What?? I watched that series. Paul Pierce killed them? 

“No, no! That was 2015! Well, and the year before. ”


No matter what happens, the losing team is bound to face some degree of turmoil and a potential roster overhaul after another underwhelming postseason.

For the Raptors, what more can you do? You’ve drafted well, developed well, made trades, but yet it’s the same old story year after year. Finishing the season as the perennial one or two seed is great, but not without a trip to the Finals and the consistent underperformance from your top players.

That said, they have an opportunity this time to use their young talent, depth, and two stars to punch their first ever ticket to the NBA Finals. They’ve been head and shoulders above the East all season and need to stick to what has gotten them there without ejecting the plan Dwane Casey has installed. They have superior depth, and need DeRozan to play like an MVP. And, of course, they can’t crumble in front of the other team like stone being crushed with a mallet. I’m looking at you Kyle Lowry!

For the Wizards, people are growing impatient with the current roster, frustration is boiling over in the locker room, players are calling out other players, and questions are rising surrounding the talent and future of John Wall.

The Wizards are the Raptors without a Conference Finals appearance.

Washington has an opportunity to make this a competitive series, but will need John Wall and Bradley Beal to play their best. They aren’t a deep team, but given the experience they’ve had together, they can make something happen if they get hot. John Wall, at his best, is plenty capable of bouncing around the Raptors defense like he’s inside of a pinball machine. There’s also a legitimate question as to if he’s even the best player on his team at this point. The Wizards backcourt is loaded, but it’s time that they make something happen.

Let’s remember, this is the same team that was only a few plays away from taking Boston’s spot in the Conference Finals last season.

Together, these two teams have been stuck in a pit that LeBron dug for them, clawing at the walls and surface to get out. Within that pit, they’ve felt the discomfort of their own decision-making skills and team problems over the years, but ultimately, they just haven’t been good enough to get out.

The window is very small for both teams, and this year could be their best chance. LeBron’s team seems to be down — until the annual switch flipping reminds us that they’re a tier better than everybody else — Boston is young and hurt, the Sixers are young, the Bucks haven’t put it together yet, and nobody else is close to ready.

If the result is the same for either team this season as previous ones, at what point do you stop trying the same approach from an organizational standpoint? Something will be shaken up, something will change, and it’ll likely be the loser of this series.

The staring contest between Kawhi Leonard and San Antonio

Fact: This is the least talented, worst team the San Antonio Spurs have had since before they drafted Tim Duncan.

Without Kawhi Leonard, Gregg Popovich has placed the corpses of Tony Parker, Manu Ginobili, and Pau Gasol into his a bag that he drags behind him from game to game. I’d say that the Spurs have been riding their other veteran players — Danny Green, Patty Mills, Rudy Gay — but even they’ve seen better days.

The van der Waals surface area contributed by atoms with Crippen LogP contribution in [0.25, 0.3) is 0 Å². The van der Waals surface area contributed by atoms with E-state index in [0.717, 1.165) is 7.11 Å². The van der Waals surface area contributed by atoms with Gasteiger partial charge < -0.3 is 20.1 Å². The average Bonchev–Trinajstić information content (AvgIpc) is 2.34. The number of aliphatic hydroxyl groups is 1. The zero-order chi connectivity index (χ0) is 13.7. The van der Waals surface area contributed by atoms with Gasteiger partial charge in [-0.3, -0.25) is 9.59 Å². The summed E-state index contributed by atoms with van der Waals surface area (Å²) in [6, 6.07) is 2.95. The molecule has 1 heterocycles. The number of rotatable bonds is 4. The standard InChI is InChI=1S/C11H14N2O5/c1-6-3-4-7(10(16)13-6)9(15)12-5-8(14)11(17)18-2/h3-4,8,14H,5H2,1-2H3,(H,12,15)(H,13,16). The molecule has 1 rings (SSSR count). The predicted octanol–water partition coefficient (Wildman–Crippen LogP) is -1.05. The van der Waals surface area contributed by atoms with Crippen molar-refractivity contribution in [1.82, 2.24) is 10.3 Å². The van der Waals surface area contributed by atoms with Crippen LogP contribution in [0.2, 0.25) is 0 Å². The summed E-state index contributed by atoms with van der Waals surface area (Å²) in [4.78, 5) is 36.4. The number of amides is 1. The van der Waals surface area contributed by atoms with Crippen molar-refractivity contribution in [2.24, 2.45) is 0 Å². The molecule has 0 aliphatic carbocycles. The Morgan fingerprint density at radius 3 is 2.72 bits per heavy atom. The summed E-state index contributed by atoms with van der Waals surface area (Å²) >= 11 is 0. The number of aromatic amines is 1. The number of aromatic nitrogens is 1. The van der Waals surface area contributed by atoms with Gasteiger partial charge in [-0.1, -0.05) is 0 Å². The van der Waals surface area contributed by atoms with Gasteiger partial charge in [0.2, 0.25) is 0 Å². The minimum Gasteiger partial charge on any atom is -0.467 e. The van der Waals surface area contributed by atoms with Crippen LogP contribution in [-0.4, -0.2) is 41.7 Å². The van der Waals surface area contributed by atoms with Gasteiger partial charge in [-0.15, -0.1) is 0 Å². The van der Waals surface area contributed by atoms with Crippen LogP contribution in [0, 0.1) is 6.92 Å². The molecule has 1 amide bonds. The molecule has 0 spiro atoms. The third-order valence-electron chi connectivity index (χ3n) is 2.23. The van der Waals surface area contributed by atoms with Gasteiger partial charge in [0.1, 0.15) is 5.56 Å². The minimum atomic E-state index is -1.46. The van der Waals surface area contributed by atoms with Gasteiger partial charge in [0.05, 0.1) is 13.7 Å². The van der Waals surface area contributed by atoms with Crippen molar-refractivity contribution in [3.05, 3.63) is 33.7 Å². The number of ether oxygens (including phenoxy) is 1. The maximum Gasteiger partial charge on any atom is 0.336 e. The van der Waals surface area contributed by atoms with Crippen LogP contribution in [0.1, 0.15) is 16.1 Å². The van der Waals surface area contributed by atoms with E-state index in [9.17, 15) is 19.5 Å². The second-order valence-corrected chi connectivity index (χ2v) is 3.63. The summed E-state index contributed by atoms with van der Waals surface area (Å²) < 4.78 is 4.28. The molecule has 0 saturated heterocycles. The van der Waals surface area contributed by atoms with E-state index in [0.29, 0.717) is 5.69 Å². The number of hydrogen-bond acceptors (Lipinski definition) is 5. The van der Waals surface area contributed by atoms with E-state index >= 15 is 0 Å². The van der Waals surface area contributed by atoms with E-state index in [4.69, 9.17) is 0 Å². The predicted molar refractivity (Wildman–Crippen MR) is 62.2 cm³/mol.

This year has basically been LaMarcus Aldridge balling out, with the help of Kyle Anderson, Dejounte Murray, Bryn Forbes, and random veteran zombies helping throughout stretches of different games. Even more zombies, some of them have had moments and stretches this season, but to say they’re the “same old Spurs” would be comical.

The Warriors, regardless of what their second half looked like, have been awesome in guarding Aldridge in the past. Without Steph Curry, this is the best matchup they could’ve got… as long as Kawhi Leonard doesn’t play.

If the league’s best perimeter defender, heart of this team, and unanimous top five player in the game rejoined his team, they’d have a chance at knocking off the goliath they’re matched up with. Seriously. However, for that to happen, they’d need Popovich and the Spurs to blink first.

I wouldn’t count on it.

Nobody really understands what is going on with this situation. Nobody knows the true reasoning for Kawhi not playing other than himself. He has had an exaggerated amount of recovery time for this particular injury, has been cleared by the specialists and team doctors, yet refuses to play.

I’m speculating, but I think it’s somewhere between him being unhappy with the help they’ve got him compared to other Western Conference teams, and him not enjoying how he’s treated in San Antonio.

Also speculating — Kawhi isn’t Duncan, he doesn’t want to be portrayed as this emotionless robot. I think he wants a signature shoe, wants to be a true star of this league, and not be an MVP candidate hidden behind the image of his coach and team logo. I think the Spurs culture might be burning him out.

The best thing both sides could do is put this behind them, for now, and throw together a competitive outing against Golden State. If there’s one thing that’s certain, it’s that winning cures a lot of problems. Once the end of playoffs come, regardless of a first round exit or a Finals run, both sides would rebuild their reputations without further damaging their future.

If Leonard legitimately wants to be traded, playing would only increase what teams are willing to risk to obtain him, which puts him and the Spurs on better exit terms.